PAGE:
The table on Student Activity Sheet 5 shows the diameters of the planets in the solar system and the average distances from the planets to the Sun, based on their orbits. 4. Fill in the missing numbers in the table. 5. Which is the smallest planet in the solar system? the largest? 6. List the planets in the order of their distance from the Sun.

Jupiter, as seen from the Voyager I spacecraft on February 13, 1979. Two of Jupiters moons, Io, on the left, and Europa, on the right, can also be seen. Mathematics in Context Powers of Ten

25

Courtesy of National Aeronautics and Space Administration.

Powers of Ten

Many calculators use scientific notation to show large numbers. In the next problem, you will investigate how your calculator uses scientific notation. 7. a. Enter the number 243 on your calculator and then as many zeros as you can until the display is full. Write down the number that is displayed. (Note: Not every calculator will have the same display.) b. Multiply this number by five without using your calculator. c. Multiply this number by five using the calculator. What does your calculator display as the answer? The answer to the multiplication problem above is too big for the calculators display. To show the result of the multiplication, the calculator switched to scientific notation. 8. Explain how your calculator shows a number in scientific notation.

Saturn, as seen from the Voyager I spacecraft on October 5, 1980. At this time, Voyager I was over 1.5 billion kilometers from Earth.

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Courtesy of National Aeronautics and Space Administration.

E. Other Large Numbers

In this activity, you are going to build a scale model of the solar system. To do this, you will have to represent distances in the solar system with smaller distances, using a scale. Because the solar system is so big, use the scale of 1 : 10,000,000,000 (1 : 1010). 9. a. Write the scale using words. b. What does the scale 1 : 10,000,000,000 mean? Refer to the table on Student Activity Sheet 5 for the diameters of the planets and their distances from the Sun. You are going to construct a circle to represent the Sun using a scale of 1 : 10,000,000,000. Here are some questions to help you. 10. a. How many meters are in a kilometer? b. How many centimeters are in a meter? c. How many centimeters are in a kilometer? d. How many centimeters are in 1,392,000 kilometers? e. What is the size of the Sun on a scale of 1 : 10,000,000,000? f. Construct a circle representing the Sun on a scale of 1 : 10,000,000,000. 11. a. Calculate the sizes of Earth and Jupiter on this scale. b. Construct circles for Earth and Jupiter using this scale. 12. The distance between Earth and the Moon is 384,000 kilometers. What is this distance in your scale model? 13. What is the distance between the Sun and Mercury in your scale model? 14. On Student Activity Sheet 6, there are circles for the other planets based on this scale. Cut them out and arrange them in the order of their distance from the Sun. 15. Adjust your model so that the distances between the planets are also to scale.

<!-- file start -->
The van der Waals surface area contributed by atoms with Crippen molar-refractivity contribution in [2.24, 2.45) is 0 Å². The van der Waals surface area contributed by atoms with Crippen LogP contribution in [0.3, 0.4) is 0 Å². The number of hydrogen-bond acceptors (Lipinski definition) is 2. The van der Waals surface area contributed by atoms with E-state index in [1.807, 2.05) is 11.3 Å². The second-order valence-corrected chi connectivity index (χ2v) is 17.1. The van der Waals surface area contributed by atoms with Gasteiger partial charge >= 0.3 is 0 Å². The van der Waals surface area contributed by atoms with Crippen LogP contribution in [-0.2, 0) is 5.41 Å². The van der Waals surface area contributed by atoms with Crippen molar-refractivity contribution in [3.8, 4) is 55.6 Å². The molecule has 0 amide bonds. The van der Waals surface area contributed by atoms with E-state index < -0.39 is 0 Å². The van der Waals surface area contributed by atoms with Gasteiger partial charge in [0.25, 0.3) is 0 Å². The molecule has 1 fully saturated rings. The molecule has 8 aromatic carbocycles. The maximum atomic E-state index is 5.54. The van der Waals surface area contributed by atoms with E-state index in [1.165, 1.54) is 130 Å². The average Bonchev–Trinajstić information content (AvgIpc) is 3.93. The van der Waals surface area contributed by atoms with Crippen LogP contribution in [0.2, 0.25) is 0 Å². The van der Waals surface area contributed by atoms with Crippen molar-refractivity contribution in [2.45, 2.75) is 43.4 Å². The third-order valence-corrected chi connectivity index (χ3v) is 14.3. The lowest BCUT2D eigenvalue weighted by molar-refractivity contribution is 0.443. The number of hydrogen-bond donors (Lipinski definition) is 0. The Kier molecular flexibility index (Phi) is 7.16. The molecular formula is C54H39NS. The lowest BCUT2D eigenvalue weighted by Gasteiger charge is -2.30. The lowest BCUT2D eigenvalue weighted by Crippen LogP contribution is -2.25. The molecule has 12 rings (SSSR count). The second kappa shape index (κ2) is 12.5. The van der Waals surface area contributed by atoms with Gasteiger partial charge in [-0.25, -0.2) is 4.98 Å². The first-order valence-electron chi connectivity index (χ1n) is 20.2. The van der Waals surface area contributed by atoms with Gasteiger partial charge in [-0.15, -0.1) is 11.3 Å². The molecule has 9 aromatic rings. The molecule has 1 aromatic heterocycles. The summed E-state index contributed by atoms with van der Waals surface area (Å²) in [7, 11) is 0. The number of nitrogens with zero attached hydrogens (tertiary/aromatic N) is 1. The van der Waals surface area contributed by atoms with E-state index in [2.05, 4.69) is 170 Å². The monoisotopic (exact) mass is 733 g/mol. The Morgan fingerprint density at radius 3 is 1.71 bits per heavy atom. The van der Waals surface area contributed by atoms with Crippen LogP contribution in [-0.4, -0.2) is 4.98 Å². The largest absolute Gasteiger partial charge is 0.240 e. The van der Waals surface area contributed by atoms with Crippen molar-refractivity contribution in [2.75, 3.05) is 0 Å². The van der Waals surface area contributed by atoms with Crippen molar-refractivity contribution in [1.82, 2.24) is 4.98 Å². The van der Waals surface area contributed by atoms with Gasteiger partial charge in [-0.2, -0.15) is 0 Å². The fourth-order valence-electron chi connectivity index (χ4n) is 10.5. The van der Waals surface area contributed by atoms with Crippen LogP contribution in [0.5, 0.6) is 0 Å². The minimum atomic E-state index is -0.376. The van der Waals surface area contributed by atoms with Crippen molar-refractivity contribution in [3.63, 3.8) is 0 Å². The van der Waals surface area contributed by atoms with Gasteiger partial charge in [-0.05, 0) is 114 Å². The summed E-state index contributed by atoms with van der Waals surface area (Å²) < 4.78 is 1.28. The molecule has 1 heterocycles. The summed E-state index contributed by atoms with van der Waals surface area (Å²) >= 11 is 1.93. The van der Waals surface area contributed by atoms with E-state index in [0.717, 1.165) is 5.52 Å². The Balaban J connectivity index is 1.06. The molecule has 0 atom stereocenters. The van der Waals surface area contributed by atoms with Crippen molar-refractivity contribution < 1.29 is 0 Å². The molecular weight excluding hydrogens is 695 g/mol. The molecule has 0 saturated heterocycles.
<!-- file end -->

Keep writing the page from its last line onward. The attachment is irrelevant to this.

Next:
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Powers of Ten

There is a science park in Westerbork, Holland, which has a scale model of our solar system. In the center of the park is a ball that represents the Sun, the center of the solar system. To get an idea of the size of this ball, compare it to the womans arm in the photograph on the right.

Pictured on the right is an information board, written in Dutch, which is at the entrance to the park. (The translation appears below.) Based on the scale in the park, Pluto is a very tiny ball on a pole, covered by a transparent cap.

You are now entering a model of our solar system by passing the orbit of the outermost planet number 9 PLUTO scale 1 : 3,700,000,000 1 mm 3,700 km in the universe so every step 2.5 million km

Pluto

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E. Other Large Numbers

The sign at the entrance to the park shows the scale of the solar system model as 1 : 3,700,000,000. Distances in the actual solar system are 3.7 billion times as big as the distances in the park model. 16. Suppose you are walking through the park and you take 1-meter steps. a. What distance (in kilometers) in the solar system does 1 meter in the park represent? b. How many 1-meter steps does it take to walk from Earth to the Sun in the park? c. How many 1-meter steps does it take to walk from Neptune to the Sun in the park? We have been using the approximation of one meter for the length of a step. The sign on page 28 says that every step in the park equals 2.5 million kilometers. 17. How does that step compare to our one-meter step? The largest planet in the solar system is Jupiter; it is 143,000 kilometers in diameter. In the scale model in the park, Jupiter is a little ball, as shown on the right. Its diameter is about 4 centimeters. 18. Using the scale posted at the entrance to the park, check whether or not the model of Jupiter is the correct size. In the park model, the Earth, shown below on the right, is much smaller than Jupiter. On scale, it is so small that a protective cap has been put over it. 19. Calculate the diameter of the model for Earth. 20. If Pluto is at the park entrance and the Sun is at the center of the park, how many 1-meter steps does it take to walk from the parks entrance to its center?